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The 4 Stages of Productivity

The 4 Stages of Productivity
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    The OrganizeIT weblog has a post that outlines what they consider to be the four stages of productivity as it relates to GTD:

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    • Plan
    • Do
    • Complete
    • Reward

    OrganizeIT takes the ideas outlined in “Your Best Year Yet,” by Jinny Ditzler and integrates them with GTD. OrganizeIT does a very nice job detailing what specifically happens at each stage of the cycle.

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    The book doesn’t go into much actionable detail…so I’ve decided to take the basic principles…and make it more GTD related. The diagram…is broken down into 4 sections – plan, do, complete, reward – which I have gone into detail below.

    The Productivity Cycle – [OrganizeIT]

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    How to Organize Your Thoughts: 3 Simple Steps to 10X Your Productivity

    How to Organize Your Thoughts: 3 Simple Steps to 10X Your Productivity

    Feel like your brain is overwhelmed with too many thoughts?  You’re not alone.

    Our minds are basically organized like human computers. They function to a great extent in much the same way. So, if we want to improve our daily productivity, we need to empty the cache of temporary “files” and reboot for our brains to allow us perform at our peak levels.

    Otherwise we can easily experience brain overload with too many circuits firing simultaneously and so many programs (thoughts) working in the shadows that we often “freeze up”. This will make us unable to remember everything or simply process the information in a less efficient manner than we’d like.

    It sounds odd but when you stop to consider, it actually makes sense.

    In this article, I’ll explain to you why organizing your thoughts is so important and introduce to you 3 simple steps to super boost your brain power.

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    Organizing your mind: Why should you care?

    By making it a habit to set aside a few minutes each day to empty and organize your brain, you can drastically improve your ability to focus, complete tasks and achieve your goals.

    A streamlined mind is much more effective than a perpetually overloaded one.

    In addition, an overloaded brain forgets things, important tasks, details and deadlines. The quality of our output suffers as well. We are simply unable to concentrate and use our intelligence and skills to their highest potential.

    As a side benefit, you’ll find better balance, less stress and increased energy. Swirling thoughts cause an enormous amount of stress and prevent our minds from truly ever resting. This results in brain fatigue, which keeps us exhausted and irritable.

    3 simple steps to organize your thoughts

    Organizing your thoughts isn’t really that difficult. It really only requires a few minutes each day and surprisingly simple tools to help sharpen your brain.

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    1. Choose your best time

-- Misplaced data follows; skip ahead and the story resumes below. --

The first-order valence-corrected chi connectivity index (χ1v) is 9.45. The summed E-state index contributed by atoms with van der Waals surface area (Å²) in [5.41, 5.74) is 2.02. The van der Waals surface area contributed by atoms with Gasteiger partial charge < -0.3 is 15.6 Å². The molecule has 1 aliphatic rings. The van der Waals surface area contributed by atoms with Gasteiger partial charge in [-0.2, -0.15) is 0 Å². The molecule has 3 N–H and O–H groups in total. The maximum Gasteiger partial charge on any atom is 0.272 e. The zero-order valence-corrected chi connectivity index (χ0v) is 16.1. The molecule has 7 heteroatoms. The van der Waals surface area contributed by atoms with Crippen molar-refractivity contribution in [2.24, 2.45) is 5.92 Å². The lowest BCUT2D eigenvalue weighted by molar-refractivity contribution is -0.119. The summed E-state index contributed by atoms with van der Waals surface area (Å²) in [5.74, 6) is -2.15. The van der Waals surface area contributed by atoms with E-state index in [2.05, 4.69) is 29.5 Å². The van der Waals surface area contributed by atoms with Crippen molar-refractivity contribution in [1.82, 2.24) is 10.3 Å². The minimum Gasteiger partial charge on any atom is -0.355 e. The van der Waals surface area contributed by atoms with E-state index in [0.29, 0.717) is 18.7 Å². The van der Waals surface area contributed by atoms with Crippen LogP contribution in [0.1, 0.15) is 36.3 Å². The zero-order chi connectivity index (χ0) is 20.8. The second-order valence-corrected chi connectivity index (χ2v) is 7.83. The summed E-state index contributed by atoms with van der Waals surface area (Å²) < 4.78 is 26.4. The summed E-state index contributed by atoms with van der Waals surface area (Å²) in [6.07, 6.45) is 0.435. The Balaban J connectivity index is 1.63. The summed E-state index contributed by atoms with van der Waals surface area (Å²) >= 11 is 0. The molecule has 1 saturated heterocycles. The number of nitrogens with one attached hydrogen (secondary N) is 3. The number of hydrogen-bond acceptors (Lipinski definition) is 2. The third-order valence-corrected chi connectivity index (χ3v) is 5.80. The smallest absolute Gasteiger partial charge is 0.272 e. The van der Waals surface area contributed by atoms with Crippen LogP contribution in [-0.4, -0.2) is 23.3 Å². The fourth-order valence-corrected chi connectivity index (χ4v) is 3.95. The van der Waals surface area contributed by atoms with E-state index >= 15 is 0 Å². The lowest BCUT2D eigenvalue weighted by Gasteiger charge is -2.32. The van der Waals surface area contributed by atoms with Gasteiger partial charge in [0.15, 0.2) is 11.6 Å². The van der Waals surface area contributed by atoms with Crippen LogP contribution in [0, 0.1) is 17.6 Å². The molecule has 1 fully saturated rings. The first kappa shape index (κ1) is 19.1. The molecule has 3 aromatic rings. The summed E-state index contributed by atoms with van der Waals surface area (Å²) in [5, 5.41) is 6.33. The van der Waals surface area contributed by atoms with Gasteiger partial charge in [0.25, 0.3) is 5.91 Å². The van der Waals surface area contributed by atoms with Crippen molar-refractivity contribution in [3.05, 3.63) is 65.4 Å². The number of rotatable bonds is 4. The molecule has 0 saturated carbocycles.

Ideally, this process is best done twice each day, first thing in the morning and again before bedtime, but that doesn’t work for everyone.

    Choose the time that works best for you. Any time will work. The key is to do it consistently.

    I have found that I need my morning coffee, breakfast and exercise first. My brain has to wake up a bit. I apparently need a caffeine kick, fuel and stress release in order to form coherent thoughts.

    2. Choose your method of logging

    Any number of apps on your phone will work well to record thoughts and tasks. If you prefer, you can use the voice-recording feature. Even the basic note function works fine.

    An organizational program or document, such as Outlook, OneNote, or Evernote on your computer will work as well.

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    Though I tend to be a “techie” by nature, I still prefer to use a pen and pad for this process. Sometimes the simplest method is the most effective.

    Whatever tool you choose, make sure it’s quick and readily accessible.

    3. Quickly dump everything you’re keeping in your head

    And I mean everything… Not just tasks but thoughts, concerns, questions, and ideas too.

    Get it all out. Don’t worry about sorting them; you can do that later, just get them out of your head so that they can stop spinning around, using up precious brainpower and space.

    Once you’re finished, ask yourself if you need or want to act on any of these items today.

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    If the answer is yes:

    • Add those tasks to your ongoing task or to-do list (you have one of those right?)
    • Cross them off or remove them.

    If the answer is no:

    • Is it an idea? – Add it to an idea file, work notebook, or document to pursue later.
    • Is it really more of a question or concerns you have? – Record it in a journal or notebook to mull over at another time. (If you never go back to consider them, they probably weren’t that important!)

    It’s that simple. It should take no more than 5 to 10 minutes!

    A tiny habit with great benefits

    When we’re unable to let go of thoughts and responsibilities that plague us, we are no longer constantly preoccupied. We are better able to quiet our mind and enjoy the other parts of our lives.

    When we aren’t stuck in our head, we can fully engage with the rest of the world outside us.

    That’s not bad for a 5-10 minute investment.

      Featured photo credit: Pexels via pexels.com

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